"But seeing they could not See; hearing they could not Hear"
“The views expressed herein are those of the author and do not necessarily represent those of the National Weather Service or affiliate/related organizations. Please consult .gov sites for official information”

"From its chamber comes the whirlwind, and cold from the scattering winds." - Job 37:9.

"The wind blows to the south and turns to the north; round and round it goes, ever returning on its course".

Sunday, January 31, 2010

Good Riddance January (Don't Return in 2011)

(Image: Daily rainfall totals submitted to the CocoRaHS from my location in Cape Canaveral. Monthly total: 2.34")

Not so subtle changes are in store for the area through Friday. Yesterday's front is now located somewhere between Cuba and the Florida Straits as high pressure to the north skirts across the mid-Atlantic region. Somewhat cooler and drier air being pulled down south from circulation around the high will encompass/impinge on much (but not all) of North and Central Florida today. Those folks not lucky enough to receive full benefit of the 'dry slot' will continue to experience a broken to scattered mid level cloud deck. At the time of this appears the dry slot has already penetrated NE Florida and is progressively working SW toward Crystal River. The result is clearing skies in that region. For the most part, there really isn't that much as far as high level clouds goes..and with some heating from above some of the mid level clouds over our area could dissipate for a brief time. However, believe any partial clearing will be relatively short-lived, so that by late afternoon (if not sooner) we will again be clouding up. Surface winds are currently out of a due north direction, which believe it or not is just a tad off the Atlantic if you go back and look at your atlas and Florida's longitudinal configuration with due North.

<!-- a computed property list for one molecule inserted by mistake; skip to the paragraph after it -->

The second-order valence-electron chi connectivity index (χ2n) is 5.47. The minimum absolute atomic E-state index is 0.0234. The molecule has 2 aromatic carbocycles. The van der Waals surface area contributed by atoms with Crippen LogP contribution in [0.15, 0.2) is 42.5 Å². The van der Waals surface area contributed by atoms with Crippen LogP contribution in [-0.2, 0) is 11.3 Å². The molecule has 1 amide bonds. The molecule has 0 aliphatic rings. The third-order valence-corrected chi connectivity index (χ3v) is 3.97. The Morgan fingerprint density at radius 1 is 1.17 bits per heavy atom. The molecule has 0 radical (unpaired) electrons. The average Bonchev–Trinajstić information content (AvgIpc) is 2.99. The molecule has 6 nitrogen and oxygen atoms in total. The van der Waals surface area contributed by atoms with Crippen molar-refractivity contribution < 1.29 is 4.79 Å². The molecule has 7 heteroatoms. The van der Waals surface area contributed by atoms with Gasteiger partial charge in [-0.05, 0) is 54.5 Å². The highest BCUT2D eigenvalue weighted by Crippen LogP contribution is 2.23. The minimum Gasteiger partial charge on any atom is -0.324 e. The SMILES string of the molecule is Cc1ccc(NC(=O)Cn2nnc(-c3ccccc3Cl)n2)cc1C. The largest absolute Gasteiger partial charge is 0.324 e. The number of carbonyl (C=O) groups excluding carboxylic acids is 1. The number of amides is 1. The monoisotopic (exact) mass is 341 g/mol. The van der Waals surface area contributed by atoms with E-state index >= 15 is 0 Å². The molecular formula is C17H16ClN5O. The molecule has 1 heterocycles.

Today: Surface wind will initially be from the north to NNE..but gradually swing around to NE and then east after sunset. The temperature along the coast will peak out in the low 60s..maybe mid 60s if enough sun can come out for any substantial amount of time. But due to the fact that the winds will be progressively be blowing in off 60 degree water coupled with the clouds...they will struggle to surpass 65 degrees at best. No rain today though. Just cool, breezy, and cloudy to partly cloudy.

Tonight-Early Monday: The wind will remain somewhat breezy from due east overnight. This coupled with returning moisture from the east will keep the sky conditions status quo. For the over night hours this combination will be a blessing. It's quite possible the temperature will remain steady after sunset...and quite possibly go up a few degrees toward sunrise. Hence, don't believe the coast will fall below 60 degrees tonight. Expect higher level clouds to be on the increase during the by day break it will be cloudy, somewhat breezy from due east, with a temperature around 62 degrees.

Noon Monday-Sunset: Things get very tricky for this period. Timing differences on the NAM and the GFS remain substantial, although not as much so as the 00Z run last night. The GFS this year has historically been overly aggressive and fast with almost every single system to move in this winter so I'm not buying into it's timing. The NAM has been much closer to reality (in my opinion), although it does come up with some off-the-wall surface features from time to time. I did notice on the morning (12Z) run though that it sped up and is much closer to the morning GFS..which remarkably slowed down a notch at the same time. In other words, those two models seem to be zero-ing in on a 'happy medium' with which I'll try to make heads-n-tails of.